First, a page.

Carter: Opportunities in affordable housing
Hon Chris Carter
Minister of Housing
18 September 2006 Speech
Public and private opportunities in affordable housing
Speech to the Real Estate Institute of NZ's Annual Conference
Sky City, Auckland
Ladies and Gentlemen,
As I look around the room I see a lot of happy faces, which is hardly surprising. The property market has been very good to you in recent years, and it has been very good to me and to almost anyone who owns a home.
Values have soared, and so has individual wealth. Everyone has won – real estate agents, homeowners, property developers, rental investors, banks, councils and retailers – everyone that is, but those who don't own a home.
If there was a discrepancy between the wealth of homeowners and the wealth of non-homeowners before, it has got vastly wider in the past five years. And that gap is partly a generational one. The young tend not to own homes, the older do, sometimes several. My generation has just got that much richer than our kids, and at the same time it has got far harder for our kids to get on the same property ladder we have benefited from so spectacularly.
The median house price across New Zealand is now 6.6 times the average household income of $50,000, and up to 8 times the average household income in Auckland, and as many of you will be aware that disparity is biting first-home buyers very hard indeed.
Growing numbers of 25 to 44 year-olds on moderate incomes are simply unable to buy a house. And this is fuelling what is suspected to be a significant decline in our national home ownership rate.
In 1991 the national home ownership rate was 74 per cent and relatively stable. By 2001 it was down to 68 percent, and estimates suggest it could have dropped to 65 per cent today, possibly as low as 61 per cent in Auckland.
If these figures are confirmed by the 2006 Census, then New Zealand will have a lower home ownership rate than Australia, the US, the UK and Canada. All of those countries are already trying to boost their rates in recognition of the platform home ownership provides for settled family life and improved wealth.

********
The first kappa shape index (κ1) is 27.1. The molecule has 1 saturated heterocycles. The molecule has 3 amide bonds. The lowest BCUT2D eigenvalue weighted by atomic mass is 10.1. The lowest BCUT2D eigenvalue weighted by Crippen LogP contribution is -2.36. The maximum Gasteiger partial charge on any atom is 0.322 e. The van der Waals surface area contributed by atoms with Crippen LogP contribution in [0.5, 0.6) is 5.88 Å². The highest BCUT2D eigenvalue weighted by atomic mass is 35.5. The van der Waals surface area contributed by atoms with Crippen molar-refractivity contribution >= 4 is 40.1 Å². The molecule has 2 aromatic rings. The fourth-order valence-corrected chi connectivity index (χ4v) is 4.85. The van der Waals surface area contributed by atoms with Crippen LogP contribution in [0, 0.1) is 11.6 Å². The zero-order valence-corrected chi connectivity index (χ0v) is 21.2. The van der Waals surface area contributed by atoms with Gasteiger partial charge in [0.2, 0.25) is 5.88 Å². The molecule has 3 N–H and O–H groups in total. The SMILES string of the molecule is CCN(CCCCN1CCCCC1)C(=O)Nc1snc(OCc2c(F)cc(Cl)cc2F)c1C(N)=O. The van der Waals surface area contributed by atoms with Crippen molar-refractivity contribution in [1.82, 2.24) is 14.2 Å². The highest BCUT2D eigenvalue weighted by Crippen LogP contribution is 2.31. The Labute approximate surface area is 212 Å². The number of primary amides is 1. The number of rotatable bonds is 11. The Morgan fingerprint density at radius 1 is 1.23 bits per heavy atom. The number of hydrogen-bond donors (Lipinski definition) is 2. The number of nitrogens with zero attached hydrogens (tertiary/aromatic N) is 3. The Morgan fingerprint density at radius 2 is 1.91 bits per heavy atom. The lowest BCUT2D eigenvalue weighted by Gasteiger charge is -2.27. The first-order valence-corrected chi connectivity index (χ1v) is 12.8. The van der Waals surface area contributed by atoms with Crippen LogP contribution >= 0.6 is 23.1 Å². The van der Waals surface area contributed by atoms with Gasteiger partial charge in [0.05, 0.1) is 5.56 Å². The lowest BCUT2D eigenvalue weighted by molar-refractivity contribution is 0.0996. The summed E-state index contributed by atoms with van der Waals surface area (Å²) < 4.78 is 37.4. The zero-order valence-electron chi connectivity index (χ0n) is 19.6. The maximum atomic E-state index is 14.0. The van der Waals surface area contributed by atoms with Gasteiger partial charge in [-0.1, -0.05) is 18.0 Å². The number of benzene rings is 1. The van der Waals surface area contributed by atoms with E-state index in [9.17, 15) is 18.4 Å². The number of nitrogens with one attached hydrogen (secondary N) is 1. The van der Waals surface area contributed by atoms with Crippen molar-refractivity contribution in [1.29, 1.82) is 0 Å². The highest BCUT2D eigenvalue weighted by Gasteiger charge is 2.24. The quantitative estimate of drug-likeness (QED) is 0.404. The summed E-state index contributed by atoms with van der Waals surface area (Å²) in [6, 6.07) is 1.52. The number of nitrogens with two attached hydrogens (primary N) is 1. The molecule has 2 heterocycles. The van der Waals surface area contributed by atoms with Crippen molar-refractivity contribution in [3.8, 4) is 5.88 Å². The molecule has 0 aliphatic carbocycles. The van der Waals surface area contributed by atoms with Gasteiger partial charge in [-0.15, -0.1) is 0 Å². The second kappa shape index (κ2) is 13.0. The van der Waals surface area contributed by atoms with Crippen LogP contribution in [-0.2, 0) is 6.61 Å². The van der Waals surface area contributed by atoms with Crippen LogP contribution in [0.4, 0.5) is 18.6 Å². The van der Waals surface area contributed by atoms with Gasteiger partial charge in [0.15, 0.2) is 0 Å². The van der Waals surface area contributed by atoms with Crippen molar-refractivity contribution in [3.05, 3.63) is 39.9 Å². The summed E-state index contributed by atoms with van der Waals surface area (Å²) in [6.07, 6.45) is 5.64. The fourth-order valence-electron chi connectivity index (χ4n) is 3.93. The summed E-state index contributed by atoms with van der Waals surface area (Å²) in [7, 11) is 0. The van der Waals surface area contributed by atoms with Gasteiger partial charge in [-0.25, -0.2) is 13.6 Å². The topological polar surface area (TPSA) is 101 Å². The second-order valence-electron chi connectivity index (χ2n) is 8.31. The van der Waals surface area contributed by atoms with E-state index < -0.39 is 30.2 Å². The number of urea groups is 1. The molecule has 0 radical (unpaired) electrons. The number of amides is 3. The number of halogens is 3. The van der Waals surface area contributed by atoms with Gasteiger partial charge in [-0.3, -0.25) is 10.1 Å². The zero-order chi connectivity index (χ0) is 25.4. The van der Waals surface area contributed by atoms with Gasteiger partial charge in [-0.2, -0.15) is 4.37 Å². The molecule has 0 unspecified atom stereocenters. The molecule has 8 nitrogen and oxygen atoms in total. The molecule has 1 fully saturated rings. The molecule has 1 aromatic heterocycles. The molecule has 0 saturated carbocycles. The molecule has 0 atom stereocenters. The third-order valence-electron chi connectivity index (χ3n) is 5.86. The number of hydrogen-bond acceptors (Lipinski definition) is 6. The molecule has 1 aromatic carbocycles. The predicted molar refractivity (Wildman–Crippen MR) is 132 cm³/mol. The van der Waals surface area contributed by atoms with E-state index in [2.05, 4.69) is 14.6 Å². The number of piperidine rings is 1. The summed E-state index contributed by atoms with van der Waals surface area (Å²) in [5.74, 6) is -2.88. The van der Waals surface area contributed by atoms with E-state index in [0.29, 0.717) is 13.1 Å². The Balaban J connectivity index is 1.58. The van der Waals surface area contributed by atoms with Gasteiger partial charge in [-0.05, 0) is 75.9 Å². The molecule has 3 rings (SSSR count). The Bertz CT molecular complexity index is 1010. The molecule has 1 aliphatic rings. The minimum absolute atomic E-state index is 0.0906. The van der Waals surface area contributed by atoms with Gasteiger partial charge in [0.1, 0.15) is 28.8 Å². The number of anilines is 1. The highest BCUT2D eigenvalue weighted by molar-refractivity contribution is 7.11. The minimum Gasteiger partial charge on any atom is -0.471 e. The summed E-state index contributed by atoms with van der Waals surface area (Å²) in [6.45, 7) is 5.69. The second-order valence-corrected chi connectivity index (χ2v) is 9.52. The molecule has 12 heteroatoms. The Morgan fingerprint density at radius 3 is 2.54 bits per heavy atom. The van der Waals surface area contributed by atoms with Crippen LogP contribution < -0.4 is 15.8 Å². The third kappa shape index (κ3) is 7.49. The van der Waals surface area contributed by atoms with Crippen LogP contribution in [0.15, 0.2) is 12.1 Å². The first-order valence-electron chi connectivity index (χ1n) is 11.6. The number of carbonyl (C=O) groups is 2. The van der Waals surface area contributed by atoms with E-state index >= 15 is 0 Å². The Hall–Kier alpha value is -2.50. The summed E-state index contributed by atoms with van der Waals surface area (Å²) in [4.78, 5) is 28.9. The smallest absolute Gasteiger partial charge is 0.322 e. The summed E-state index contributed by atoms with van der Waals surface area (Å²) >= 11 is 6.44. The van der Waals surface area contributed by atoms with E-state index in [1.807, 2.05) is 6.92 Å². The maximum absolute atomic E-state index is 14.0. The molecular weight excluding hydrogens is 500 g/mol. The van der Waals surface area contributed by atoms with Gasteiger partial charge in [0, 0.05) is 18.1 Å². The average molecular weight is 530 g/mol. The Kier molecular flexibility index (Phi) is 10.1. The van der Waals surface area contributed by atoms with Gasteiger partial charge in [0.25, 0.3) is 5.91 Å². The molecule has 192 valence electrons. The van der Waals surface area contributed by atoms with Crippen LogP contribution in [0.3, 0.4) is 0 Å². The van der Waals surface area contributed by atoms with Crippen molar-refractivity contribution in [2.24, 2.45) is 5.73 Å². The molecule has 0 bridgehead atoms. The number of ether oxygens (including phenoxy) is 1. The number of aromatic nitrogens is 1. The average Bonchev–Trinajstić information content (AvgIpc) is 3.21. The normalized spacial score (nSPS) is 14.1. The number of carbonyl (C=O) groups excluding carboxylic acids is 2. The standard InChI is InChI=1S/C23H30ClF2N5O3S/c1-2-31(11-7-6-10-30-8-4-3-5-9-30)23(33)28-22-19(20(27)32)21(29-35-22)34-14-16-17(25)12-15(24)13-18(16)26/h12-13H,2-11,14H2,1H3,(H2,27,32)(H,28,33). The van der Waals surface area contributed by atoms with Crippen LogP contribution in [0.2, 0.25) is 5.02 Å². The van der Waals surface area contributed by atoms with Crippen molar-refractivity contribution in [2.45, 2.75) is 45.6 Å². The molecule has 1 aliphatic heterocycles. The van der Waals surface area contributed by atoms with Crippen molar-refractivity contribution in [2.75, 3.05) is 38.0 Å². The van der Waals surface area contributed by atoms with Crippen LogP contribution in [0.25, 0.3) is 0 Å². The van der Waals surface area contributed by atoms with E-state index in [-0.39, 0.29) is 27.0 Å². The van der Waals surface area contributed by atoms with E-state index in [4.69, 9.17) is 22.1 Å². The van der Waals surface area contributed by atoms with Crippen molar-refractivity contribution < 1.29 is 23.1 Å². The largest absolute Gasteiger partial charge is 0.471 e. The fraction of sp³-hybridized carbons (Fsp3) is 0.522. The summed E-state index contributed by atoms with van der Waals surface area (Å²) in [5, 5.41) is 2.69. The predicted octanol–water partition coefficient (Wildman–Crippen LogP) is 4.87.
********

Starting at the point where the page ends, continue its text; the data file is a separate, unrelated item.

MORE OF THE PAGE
Clearly, we have choices in how we respond to this situation in New Zealand.
We can do nothing and leave it to the market. But markets tend to accommodate those who are already in them. They do nothing for those who are not.
We can seek to raise incomes to match housing costs, and this is likely over the next couple of years. But it is unrealistic to expect increases large enough to close the enormous chasm between average household income and house prices.
We can seek to replicate the benefits of homeownership through promoting savings schemes and long-term rental arrangements, and we are doing both through the KiwiSaver scheme, which I note contains a tax deductibility component, and the review of the Residential Tenancies Act.
But in the end the Labour-Progressive Government believes we must also attempt to influence the factors that have driven the market, and seek to lift access to and the supply of affordable housing.
We believe this for three reasons.
First, we recognise that home ownership has been a big part of our national identity, and an important equalising and stabilising influence in our society. We have a responsibility to do what we can to maintain this tradition, and ensure an evenness of opportunity between generations.
Second, we cannot hope to bring about economic transformation in New Zealand, a goal of the government's, unless we confront our housing issues. A city or region that is unable to offer decent, affordable housing will struggle to attract and retain workers. This is particularly so for New Zealand because the liveability of our country has been a big selling point in the global market place.